With the sun gone down, the concrete beneath my feet began to release an unholy deposit of heat as I trudged toward the South Lamar Alamo Drafthouse. I’ll never understand the people down here who writhe in ecstasy as the hell months return to town. These people illicit the same sort of disgust I also feel toward coprophiliacs.
I saw Josh in the back of the lobby by a merchandise table they’d set up. There, they were selling various VHS-related prints, and with purchase you got a free tape. I decided to dehumidify in the Mondo Tees shop before saying hello, and much to my delight, I found a copy of the recent reissue of Ted Prior’s shot-on-video 1983 slasher “Sledgehammer.” The fine folks at Mondo Tees have announced that they will be re-releasing endeared titles, and this is the first in the series. I’d missed the recent “Sledgehammer” screening due to a work crisis, and all hope of finding a copy had gone out the window since I’d been told the remaining copies had rapidly sold out online. Low and behold, though, they had one copy left.
After that, I made way to the Rewind This table, where I said my hello’s to Josh and briefly scoped the tapes he’d brought. I pretty much lost my shit over a copy of Umberto Lenzi’s “Welcome to Spring Break,” which I hadn’t seen since the
After being seated, Lars and Zack came out and provided some back story on that night’s offering, “Ninja Annihilation War.” Apparently while trolling through the flea markets of post apocalyptic
As far as I could tell, this thing mainly consisted of other films I vaguely recognized, with actor Richard Harrison as the main player. During the intro, Lars and Zack actually mentioned that
I was dazed after the screening and wearing a terminal grin. Before I left, I grabbed one more tape from the Rewind This table. On a Ninja high, I let the spirit of the event guide my decision by selecting “Ninja Connection,” which turned out to be a fateful choice.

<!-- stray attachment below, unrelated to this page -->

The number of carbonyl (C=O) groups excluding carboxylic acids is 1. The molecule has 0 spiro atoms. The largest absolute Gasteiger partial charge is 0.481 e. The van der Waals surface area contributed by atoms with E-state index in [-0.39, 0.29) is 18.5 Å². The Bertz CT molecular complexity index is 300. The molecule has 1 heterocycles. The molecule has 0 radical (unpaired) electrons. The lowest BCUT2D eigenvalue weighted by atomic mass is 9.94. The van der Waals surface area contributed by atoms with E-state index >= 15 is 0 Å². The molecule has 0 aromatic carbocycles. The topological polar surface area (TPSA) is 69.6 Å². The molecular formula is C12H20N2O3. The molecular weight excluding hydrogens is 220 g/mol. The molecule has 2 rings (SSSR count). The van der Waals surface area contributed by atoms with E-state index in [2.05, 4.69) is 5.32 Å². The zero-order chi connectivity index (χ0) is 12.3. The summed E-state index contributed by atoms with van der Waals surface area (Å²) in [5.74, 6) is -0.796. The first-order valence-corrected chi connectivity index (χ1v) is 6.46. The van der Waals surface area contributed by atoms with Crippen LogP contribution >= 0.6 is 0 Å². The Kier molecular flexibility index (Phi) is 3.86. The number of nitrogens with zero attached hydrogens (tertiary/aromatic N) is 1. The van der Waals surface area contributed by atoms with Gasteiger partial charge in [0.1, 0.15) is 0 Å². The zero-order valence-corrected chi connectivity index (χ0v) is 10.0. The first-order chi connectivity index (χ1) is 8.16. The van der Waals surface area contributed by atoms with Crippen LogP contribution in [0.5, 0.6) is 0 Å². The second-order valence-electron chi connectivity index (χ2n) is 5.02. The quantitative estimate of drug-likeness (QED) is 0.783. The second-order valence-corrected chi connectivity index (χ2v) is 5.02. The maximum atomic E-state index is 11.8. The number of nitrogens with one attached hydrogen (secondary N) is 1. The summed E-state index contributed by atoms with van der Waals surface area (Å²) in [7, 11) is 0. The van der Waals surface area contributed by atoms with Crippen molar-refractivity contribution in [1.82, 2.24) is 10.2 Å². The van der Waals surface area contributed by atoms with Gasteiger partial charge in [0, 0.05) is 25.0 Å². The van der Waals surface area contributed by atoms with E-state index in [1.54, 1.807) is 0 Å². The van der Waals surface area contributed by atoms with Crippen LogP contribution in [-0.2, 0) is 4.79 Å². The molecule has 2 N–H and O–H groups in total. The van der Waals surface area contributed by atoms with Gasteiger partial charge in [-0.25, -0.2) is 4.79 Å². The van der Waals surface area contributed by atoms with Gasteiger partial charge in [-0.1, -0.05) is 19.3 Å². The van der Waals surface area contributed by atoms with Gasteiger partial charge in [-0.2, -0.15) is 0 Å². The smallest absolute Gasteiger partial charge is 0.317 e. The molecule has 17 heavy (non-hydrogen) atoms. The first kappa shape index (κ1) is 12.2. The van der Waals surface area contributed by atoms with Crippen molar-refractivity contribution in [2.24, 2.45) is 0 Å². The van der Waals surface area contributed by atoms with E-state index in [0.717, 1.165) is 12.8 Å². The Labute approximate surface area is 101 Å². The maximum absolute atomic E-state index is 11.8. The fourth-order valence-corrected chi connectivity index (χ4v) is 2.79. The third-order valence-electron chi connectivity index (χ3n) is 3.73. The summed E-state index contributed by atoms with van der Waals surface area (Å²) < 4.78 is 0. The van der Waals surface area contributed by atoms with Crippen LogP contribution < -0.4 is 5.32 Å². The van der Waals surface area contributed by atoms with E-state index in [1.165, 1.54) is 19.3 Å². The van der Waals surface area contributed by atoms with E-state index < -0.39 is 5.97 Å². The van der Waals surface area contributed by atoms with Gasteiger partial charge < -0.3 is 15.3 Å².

A few days later, I got a call from a good friend of mine, John Schooley, who’d also attended the screening of “Ninja Annihilation War.” One of very few people permitted into my social circle, Schooley has indulged and encouraged my interest in gonzo action and martial arts cinema over the years. Most people who know Schooley would find this odd since those who know him hold the consensus that he pretty much hates everything modern cinema and music has to offer. His intellect acts like a fat blocker would, buffering out the majority of insincere commercial garbage that the vast majority roaringly approves. Schooley’s not a snob, though. He will sit in the same room I do and watch something like “Hollywood Cop” and appreciate it as simple entertainment. He will suck up every flawed nuance with a chuckle and cheer every explosion. The more nonsensical the physics behind the detonation, the happier he actually is. The average film audience is less likely to identify a truly bad film. Most people patronize bad direction glowingly because they’re no longer able to recognize it. It’s taken the film industry many decades to create a film goer that is incapable of discerning whether something is fundamentally bad or not. Most people determine what is good or bad based on very obvious visual errors in a film. They will lap up the average blockbuster with relish no matter how bland it is, because that’s what they’ve been trained to do. Put them in front of something with lesser production value, and they’ll rip it to shreds, no matter the depth of imagination or how fresh the approach. This is a clear demonstration of the inherent classist attitude mass audiences have developed over the years, thanks largely to the industry’s dominance of theaters. As a result, people have been trained to think that if it’s cheap it cannot possibly be good. Schooley is far removed from this breed of film fan. He is skeptical, but not cynical, toward the film with the megabudget, and is always willing to give the underdog a chance. He can extract the fun from b-to-z grade action flicks, and I relate to that.